Trump, Clinton intelligence briefings likely to start next week
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Once the Democratic National Convention wraps up this week and Hillary ClintonHillary Diane Rodham ClintonBiden nominates Meg Whitman as ambassador to Kenya Hillary Clinton shares part of her 2016 victory speech for the first time Ben Affleck: Republicans 'want to dodge the consequences for their actions' through gerrymandering MORE officially becomes the party’s presidential nominee, both presidential candidates will begin receiving classified intelligence briefings. 


Official confirmation won’t come until Clinton officially secures the Democratic Party's nomination this week in Philadelphia.

”The briefings are traditionally given after nominating conventions have identified all the candidates," a senior intelligence official told ABC News.

Both nominees will receive the same intelligence briefings about threats from around the world. Vice presidential candidates Gov. Mike PenceMichael (Mike) Richard PencePence says he'll 'evaluate' any requests from Jan. 6 panel Harris sets record for most tiebreaking votes in recent history The Hill's Morning Report - Presented by Uber - Debt limit maneuvers; Biden warns Putin MORE (R-Ind.) and Sen. Tim KaineTimothy (Tim) Michael KaineManchin quietly discusses Senate rules changes with Republicans Liberty University professor charged with alleged sexual battery and abduction of student Senate parliamentarian looms over White House spending bill MORE (D-Va.) will also be briefed.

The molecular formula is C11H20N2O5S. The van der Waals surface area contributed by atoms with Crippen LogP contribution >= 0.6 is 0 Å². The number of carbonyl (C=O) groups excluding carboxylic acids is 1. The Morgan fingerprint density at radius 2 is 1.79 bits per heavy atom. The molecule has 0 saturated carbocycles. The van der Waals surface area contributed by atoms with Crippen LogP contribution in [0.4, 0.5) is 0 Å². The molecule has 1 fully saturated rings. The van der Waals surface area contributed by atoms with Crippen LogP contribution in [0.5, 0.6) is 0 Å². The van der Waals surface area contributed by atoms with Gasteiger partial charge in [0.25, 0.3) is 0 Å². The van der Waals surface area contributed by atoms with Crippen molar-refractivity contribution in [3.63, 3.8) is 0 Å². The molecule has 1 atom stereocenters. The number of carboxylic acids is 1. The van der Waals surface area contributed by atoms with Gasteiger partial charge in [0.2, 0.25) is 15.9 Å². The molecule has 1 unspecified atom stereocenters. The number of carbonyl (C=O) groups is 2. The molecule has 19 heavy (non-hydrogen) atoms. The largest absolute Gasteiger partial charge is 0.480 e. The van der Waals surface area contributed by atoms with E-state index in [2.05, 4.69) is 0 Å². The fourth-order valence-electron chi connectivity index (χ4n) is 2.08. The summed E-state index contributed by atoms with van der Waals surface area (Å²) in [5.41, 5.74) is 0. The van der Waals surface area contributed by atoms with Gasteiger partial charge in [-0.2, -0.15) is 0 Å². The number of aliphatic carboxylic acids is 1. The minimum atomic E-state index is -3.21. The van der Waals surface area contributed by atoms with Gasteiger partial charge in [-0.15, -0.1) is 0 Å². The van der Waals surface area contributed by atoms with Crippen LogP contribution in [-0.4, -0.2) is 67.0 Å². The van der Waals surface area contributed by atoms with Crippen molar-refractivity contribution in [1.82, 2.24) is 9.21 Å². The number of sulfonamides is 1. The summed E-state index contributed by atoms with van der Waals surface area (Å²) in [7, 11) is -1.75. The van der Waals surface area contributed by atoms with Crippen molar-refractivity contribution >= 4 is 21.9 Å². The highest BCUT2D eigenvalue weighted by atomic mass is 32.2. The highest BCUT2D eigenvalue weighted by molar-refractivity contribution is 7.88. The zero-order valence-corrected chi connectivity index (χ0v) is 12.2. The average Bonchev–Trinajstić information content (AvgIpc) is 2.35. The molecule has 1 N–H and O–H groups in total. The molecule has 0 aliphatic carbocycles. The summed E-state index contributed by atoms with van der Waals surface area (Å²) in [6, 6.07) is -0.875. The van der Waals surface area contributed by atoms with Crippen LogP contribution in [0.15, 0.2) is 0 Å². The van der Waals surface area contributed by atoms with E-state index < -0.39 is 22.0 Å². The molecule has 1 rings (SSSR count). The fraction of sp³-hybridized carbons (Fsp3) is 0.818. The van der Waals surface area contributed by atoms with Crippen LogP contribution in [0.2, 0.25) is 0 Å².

The briefings are a pared-down version of the President's Daily Brief; how much information nominees get is ultimately up to the president, according to The Daily Beast. 

It will be the first time that GOP presidential nominee Donald TrumpDonald TrumpJury in Jussie Smollett trial begins deliberations Pence says he'll 'evaluate' any requests from Jan. 6 panel Biden's drug overdose strategy pushes treatment for some, prison for others MORE, a businessman who has never served in government, will receive government intelligence briefings.

Some current and former spies expressed concern earlier this year about Trump receiving intelligence briefings and leaking that material.

But concerns have also been raised about briefing Clinton, due to her handling of classified information when she was secretary of State. While the FBI did not ultimately recommend charges against Clinton, the FBI director said Clinton and her aides were “extremely careless in their handling of very sensitive, highly classified information.”

Speaker Paul RyanPaul Davis RyanFormer Sen. Bob Dole dies at 98 No time for the timid: The dual threats of progressives and Trump Juan Williams: Pelosi shows her power MORE's (R-Wis.) attempt to stop her from receiving the briefings failed earlier this month, when Director of National Intelligence James Clapper told Ryan that he did "not intend to withhold briefings from any officially nominated, eligible candidate.”